Where is the geographic center of a state, country or a continent?
It's a question fraught with uncertainty. Do you include water in your calculation? What about islands? What happens when the shoreline shifts?
The U.S. Geological Survey alluded to these complexities in a 1964 report on the centers of states, which opened by stating, "There is no generally accepted definition of geographic center, and no completely satisfactory method for determining it." More recently, various representatives of the agency have given quotes to newspapers saying much the same, hedging.
But to University at Buffalo geologist Peter Rogerson, PhD, the challenge of finding a middle doesn't mean you shouldn't try.
"There are all these people out there saying, 'There's no real good way to do this,'" says Rogerson, a SUNY Distinguished Professor of geography in UB's College of Arts and Sciences. He respectfully disagrees: "As a geographer, my feeling is that if we want to come up with a good way of defining a center, we can and we should."
In a 2015 paper in The Professional Geographer, an academic journal, Rogerson describes a new method for pinpointing the heart of a spatial entity. The approach improves on past techniques, he says, by taking the curvature of the Earth into account appropriately and by identifying geographic centers using a definition that's mathematically sound.
In late 2016, he employed his method to find the heart of North America. The result was serendipitous: According to his calculations, the center of the continent is in a place called Center, a town of 570 people in North Dakota.
An odd fascination with geographic centers
In his 2015 study, Rogerson recounts Americans' enduring interest in geographic centers, whether practical or not.
He writes that in the early and mid-19th century, county seats in the U.S. were routinely chosen based on their proximity to the county's center, a practice geared toward promoting accessibility. Today, some communities have erected plaques or other monuments attesting to their (sometimes questionable) status as the center of their states.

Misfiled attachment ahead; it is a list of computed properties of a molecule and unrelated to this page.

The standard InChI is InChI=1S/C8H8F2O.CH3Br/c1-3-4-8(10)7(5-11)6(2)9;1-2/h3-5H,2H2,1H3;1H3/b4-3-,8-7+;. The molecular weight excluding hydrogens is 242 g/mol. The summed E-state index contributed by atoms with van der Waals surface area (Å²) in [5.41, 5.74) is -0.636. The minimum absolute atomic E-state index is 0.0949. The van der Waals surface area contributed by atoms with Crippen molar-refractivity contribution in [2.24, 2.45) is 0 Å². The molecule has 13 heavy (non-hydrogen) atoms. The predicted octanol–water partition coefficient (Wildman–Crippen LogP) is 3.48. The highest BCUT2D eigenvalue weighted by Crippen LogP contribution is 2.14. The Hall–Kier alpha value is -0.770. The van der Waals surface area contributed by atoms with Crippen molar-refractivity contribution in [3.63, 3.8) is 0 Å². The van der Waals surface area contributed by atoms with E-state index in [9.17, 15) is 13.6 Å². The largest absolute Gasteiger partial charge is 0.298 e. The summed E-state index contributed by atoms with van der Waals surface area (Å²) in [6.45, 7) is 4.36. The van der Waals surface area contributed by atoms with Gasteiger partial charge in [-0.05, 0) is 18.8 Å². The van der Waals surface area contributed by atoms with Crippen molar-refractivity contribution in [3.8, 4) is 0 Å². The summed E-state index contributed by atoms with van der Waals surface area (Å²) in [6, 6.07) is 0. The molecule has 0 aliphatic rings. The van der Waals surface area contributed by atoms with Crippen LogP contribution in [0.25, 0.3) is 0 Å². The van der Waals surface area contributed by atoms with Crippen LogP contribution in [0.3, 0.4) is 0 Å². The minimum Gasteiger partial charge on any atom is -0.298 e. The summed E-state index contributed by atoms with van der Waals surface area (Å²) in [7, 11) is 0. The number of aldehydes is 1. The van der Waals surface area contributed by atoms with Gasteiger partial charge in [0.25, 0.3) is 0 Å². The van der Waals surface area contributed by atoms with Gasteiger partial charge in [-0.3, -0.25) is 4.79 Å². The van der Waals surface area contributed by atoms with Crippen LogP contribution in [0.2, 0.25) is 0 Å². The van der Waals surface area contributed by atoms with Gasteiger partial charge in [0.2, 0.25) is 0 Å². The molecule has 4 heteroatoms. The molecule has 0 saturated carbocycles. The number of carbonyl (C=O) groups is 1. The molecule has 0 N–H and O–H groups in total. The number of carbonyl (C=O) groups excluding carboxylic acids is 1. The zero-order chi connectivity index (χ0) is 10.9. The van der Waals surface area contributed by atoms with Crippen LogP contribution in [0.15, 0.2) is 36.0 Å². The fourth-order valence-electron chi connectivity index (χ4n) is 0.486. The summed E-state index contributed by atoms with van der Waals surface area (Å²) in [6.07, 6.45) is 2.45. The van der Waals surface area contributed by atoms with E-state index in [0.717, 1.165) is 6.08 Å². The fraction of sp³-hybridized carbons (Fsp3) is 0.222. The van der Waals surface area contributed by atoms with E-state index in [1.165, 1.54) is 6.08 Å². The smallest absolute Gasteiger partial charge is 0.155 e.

Recognition as a geographic center can generate tourist dollars and civic pride, as Rogerson writes in The Professional Geographer: "The associated attachments often run surprisingly deep -- deep enough for communities to do (usually good-natured) battle with each other and for journalists to run feel-good, public interest stories on what lies at the core of their region."
He's not sure why the idea of a geographic center is so intriguing to so many. But like a region's highest mountain or lowest point, the center is a landmark, however elusive, that seems to resonate.
"It's quirky. I think some people are just really interested in facts and the details of things," Rogerson says. "For some people, the obsession is sports statistics, and for some people, it's places."
Better than a cardboard cutout balanced on a point
One early method for finding geographic centers was balancing a cardboard cutout of a region atop a needle-like point, Rogerson says. Technology has come a long way since then, of course, and researchers have developed more precise techniques.
Rogerson says there is actually a solid, mathematical definition for what a geographic center is: It's the spatial equivalent of the center of gravity in physics, and its location minimizes the sum of the squared distances to all other points in a region.
Recent approaches to identifying geographic centers have varied, but one factor that has skewed some results is basing analyses on maps that fail to account appropriately for the curvature of the Earth -- a property that affects the true distance between two locations.
Rogerson's technique uses what geographers call an azimuthal equidistant map projection, which preserves important qualities related to distance when a rounded 3-D portion of the Earth is projected as a flat, 2-D surface.
Using this projection, paired with a computer program and a known mathematical formula for finding the centroids of 2-D polygons, he is able to narrow down a geographic center that meets the mathematical definition of what a center should be.
For geographic centers of states, which Rogerson reported in his 2015 paper, his calculations included both land and interior waters (like lakes), as well as islands. For Center, North Dakota, his calculations used the main land mass of North America, and not outlying islands. (Past calculations have placed the middle of North America further to the northeast, near towns more than 100 miles away by car in North Dakota.)
Of course, Rogerson has a small criticism of his own work: The azimuthal projection he's using assumes the Earth is a sphere, but really, the planet is slightly ellipsoidal. "It could always be more exact," he says.
The above post is reprinted from Materials provided by University at Buffalo.